Putting references into ads, sales aids and brochures is easy once you know how. Using the Microsoft Word endnote and cross-reference features is by far the best way to do it as it enable updates to be made easily and accurately.

By using these features, your references are automatically renumbered each time you add, delete or move one.

It also enables you to accurately cut and paste references between documents at the click of a mouse.


  1. Click where you want to insert the reference number.
  2. In the Insert menu, click Footnote. The Footnote and Endnote box will appear.
  3. In the Footnote and Endnote box, click Endnote, (this makes the reference appear at the end of the document instead of at the bottom of each page).
  4. Click Options.
  5. In the Options box change the number format from i, ii, iii to 1,2,3.
  6. Click OK on the Options box. Click OK on the Footnote and Endnote box. (From now on all footnotes in the document will appear as endnotes with the numbering 1,2,3 etc).

Your cursor will now have automatically moved to end of the document at the point where you insert the reference details. Insert the details. To return to the place you were in the document, double click on the number at the beginning of the reference text and it will take you back there.

When you’re putting more than one reference into a piece of text, add a comma between each one.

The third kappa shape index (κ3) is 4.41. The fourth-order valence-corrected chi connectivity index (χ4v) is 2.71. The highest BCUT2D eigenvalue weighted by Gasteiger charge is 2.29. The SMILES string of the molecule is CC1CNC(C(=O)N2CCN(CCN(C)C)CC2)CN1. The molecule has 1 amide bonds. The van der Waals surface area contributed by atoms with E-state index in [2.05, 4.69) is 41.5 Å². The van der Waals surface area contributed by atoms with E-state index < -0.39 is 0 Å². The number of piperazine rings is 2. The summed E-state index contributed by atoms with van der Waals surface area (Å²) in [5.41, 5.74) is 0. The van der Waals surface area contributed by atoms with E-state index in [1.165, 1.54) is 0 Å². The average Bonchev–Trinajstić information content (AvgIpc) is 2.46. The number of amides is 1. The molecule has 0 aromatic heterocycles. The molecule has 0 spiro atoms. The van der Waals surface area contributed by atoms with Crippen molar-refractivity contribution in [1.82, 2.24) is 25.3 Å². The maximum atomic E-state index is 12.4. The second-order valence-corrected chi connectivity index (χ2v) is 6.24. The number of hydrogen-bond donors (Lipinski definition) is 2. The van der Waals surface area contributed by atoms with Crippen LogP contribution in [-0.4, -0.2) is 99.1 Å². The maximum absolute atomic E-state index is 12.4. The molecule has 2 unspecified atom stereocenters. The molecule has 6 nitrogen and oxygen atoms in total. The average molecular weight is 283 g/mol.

Cross-references are used when you want to refer to the same reference in more than one spot in the document.

  1. In the Insert menu, click Cross-reference.
  2. In the Reference type box, click endnote.
  3. In the box headed ‘Insert reference to’: select Endnote number (formatted).
  4. In the box headed ‘For which endnote’ click the reference you want inserted in the document.
  5. Click Insert.
  6. Click Close.

To put in more than one cross-reference, add a comma between each one.


References renumber themselves automatically every time you add or delete one.

Cross-references don’t automatically renumber themselves until you print. If you want to see the renumbered cross-reference before you print, do the following:

  1. Select the cross-reference (or the whole file, using Command A)
  2. Hit the F9 key.


Reference text at the end of a document is normally tiny type (Endnote text). To make the proofreading job easier, I suggest you change this to the same size as the text of your document.

Commas between reference and cross-reference numbers need to be in superior characters like the reference numbers. To do this:

  1. Select the references and their comma/s.
  2. In the Format menu, (or using the Formatting Palette) select Font.